When we started work on Means of Exchange back in March, we pulled together a basic website and some temporary branding to help garner early interest (we gave our first full interview to the BBC a couple of months later. You can read that here if you’re outside the UK, or download a PDF here). Since then plenty of work has been going on in the background, and interest continues to build, particularly around our inaugural initiative, Cash Mobbers.
To coincide with our first public talk at Pop!Tech earlier this month, we relaunched the website with a new look and feel, and new branding, courtesy of our good friends at Jepson+Rae. Over the next few weeks we’ll be rolling out additional functionality including forums, integrated news and a tools section. If you want us to keep you posted on everything happening with the project then be among the first to join our growing community.
As well as building tools to help people better connect with local resources, local businesses and each other, we’re also developing new approaches to how we inform, engage and inspire people to reconnect locally. A large part of the recent Pop!Tech talk looked at our default relationship with money, how most of us understand so little about it, and how we might use new approaches to encourage a more healthy mix of time sharing, swapping, bartering and purchasing between one another.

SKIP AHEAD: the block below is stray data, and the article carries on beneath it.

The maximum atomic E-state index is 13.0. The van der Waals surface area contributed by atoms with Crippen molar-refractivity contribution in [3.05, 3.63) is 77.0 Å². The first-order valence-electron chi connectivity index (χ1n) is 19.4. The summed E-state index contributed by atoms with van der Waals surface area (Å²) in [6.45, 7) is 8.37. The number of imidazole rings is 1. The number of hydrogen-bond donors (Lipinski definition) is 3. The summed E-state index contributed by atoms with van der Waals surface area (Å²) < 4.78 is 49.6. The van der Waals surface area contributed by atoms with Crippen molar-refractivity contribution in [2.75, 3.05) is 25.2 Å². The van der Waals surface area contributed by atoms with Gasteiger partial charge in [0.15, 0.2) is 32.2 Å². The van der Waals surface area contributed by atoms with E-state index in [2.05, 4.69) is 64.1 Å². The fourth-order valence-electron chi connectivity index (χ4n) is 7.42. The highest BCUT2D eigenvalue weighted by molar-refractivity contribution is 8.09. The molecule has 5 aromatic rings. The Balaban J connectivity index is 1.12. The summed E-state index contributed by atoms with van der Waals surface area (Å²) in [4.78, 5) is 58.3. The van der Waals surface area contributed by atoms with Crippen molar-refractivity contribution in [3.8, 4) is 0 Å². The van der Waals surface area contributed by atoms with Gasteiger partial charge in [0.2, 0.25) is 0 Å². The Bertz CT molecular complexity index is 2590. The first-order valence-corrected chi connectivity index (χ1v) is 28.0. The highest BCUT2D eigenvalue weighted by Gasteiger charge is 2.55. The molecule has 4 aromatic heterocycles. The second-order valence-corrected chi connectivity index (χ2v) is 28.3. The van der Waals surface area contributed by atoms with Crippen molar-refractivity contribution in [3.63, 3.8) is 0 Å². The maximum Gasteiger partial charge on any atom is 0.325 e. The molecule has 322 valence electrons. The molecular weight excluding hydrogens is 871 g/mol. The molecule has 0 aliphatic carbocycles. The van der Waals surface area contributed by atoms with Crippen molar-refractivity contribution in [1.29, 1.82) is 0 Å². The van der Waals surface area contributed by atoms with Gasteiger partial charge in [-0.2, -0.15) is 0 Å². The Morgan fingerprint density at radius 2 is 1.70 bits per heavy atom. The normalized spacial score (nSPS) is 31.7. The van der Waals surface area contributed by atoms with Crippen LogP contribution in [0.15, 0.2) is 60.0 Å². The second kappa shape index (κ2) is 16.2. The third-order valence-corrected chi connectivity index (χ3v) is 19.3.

We were also extremely fortunate to have had the support of an incredible team at Wieden+Kennedy in Portland, who helped pull together an edgy campaign around the announcement encouraging people to “rethink money”. Badges and stickers of the world’s top four currencies – with a strike-through – were handed out before and after the talk. We’re going to see how we can make wider use of these as we ramp up on public speaking in the coming months.
If we’re to succeed in sparking a major rethink in how we talk about, and promote, local economic sustainability then engaging some of the world’s leading brand and marketing thinkers will be key.
You can watch the full eleven minute talk here.